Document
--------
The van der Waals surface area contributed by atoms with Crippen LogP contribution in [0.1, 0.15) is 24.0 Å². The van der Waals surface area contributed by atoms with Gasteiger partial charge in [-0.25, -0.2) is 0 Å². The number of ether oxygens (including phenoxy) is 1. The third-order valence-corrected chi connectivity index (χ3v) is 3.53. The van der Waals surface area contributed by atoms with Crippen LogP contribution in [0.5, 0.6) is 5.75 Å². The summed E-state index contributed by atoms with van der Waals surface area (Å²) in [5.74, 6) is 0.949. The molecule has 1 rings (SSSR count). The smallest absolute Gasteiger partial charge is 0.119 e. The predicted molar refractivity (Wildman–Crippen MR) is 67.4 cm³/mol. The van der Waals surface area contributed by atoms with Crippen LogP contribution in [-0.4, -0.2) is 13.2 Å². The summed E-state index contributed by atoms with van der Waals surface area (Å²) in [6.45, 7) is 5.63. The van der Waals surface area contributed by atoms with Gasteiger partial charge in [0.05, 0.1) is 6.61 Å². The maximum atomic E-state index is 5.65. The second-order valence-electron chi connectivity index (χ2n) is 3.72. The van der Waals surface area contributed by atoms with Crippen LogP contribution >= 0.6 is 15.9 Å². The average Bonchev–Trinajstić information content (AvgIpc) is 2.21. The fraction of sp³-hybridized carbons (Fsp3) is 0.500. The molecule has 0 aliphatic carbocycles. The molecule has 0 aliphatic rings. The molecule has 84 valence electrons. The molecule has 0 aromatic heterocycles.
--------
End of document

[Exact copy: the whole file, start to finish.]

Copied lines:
The van der Waals surface area contributed by atoms with Crippen LogP contribution in [0.1, 0.15) is 24.0 Å². The van der Waals surface area contributed by atoms with Gasteiger partial charge in [-0.25, -0.2) is 0 Å². The number of ether oxygens (including phenoxy) is 1. The third-order valence-corrected chi connectivity index (χ3v) is 3.53. The van der Waals surface area contributed by atoms with Crippen LogP contribution in [0.5, 0.6) is 5.75 Å². The summed E-state index contributed by atoms with van der Waals surface area (Å²) in [5.74, 6) is 0.949. The molecule has 1 rings (SSSR count). The smallest absolute Gasteiger partial charge is 0.119 e. The predicted molar refractivity (Wildman–Crippen MR) is 67.4 cm³/mol. The van der Waals surface area contributed by atoms with Crippen LogP contribution in [-0.4, -0.2) is 13.2 Å². The summed E-state index contributed by atoms with van der Waals surface area (Å²) in [6.45, 7) is 5.63. The van der Waals surface area contributed by atoms with Gasteiger partial charge in [0.05, 0.1) is 6.61 Å². The maximum atomic E-state index is 5.65. The second-order valence-electron chi connectivity index (χ2n) is 3.72. The van der Waals surface area contributed by atoms with Crippen LogP contribution >= 0.6 is 15.9 Å². The average Bonchev–Trinajstić information content (AvgIpc) is 2.21. The fraction of sp³-hybridized carbons (Fsp3) is 0.500. The molecule has 0 aliphatic carbocycles. The molecule has 0 aliphatic rings. The molecule has 84 valence electrons. The molecule has 0 aromatic heterocycles.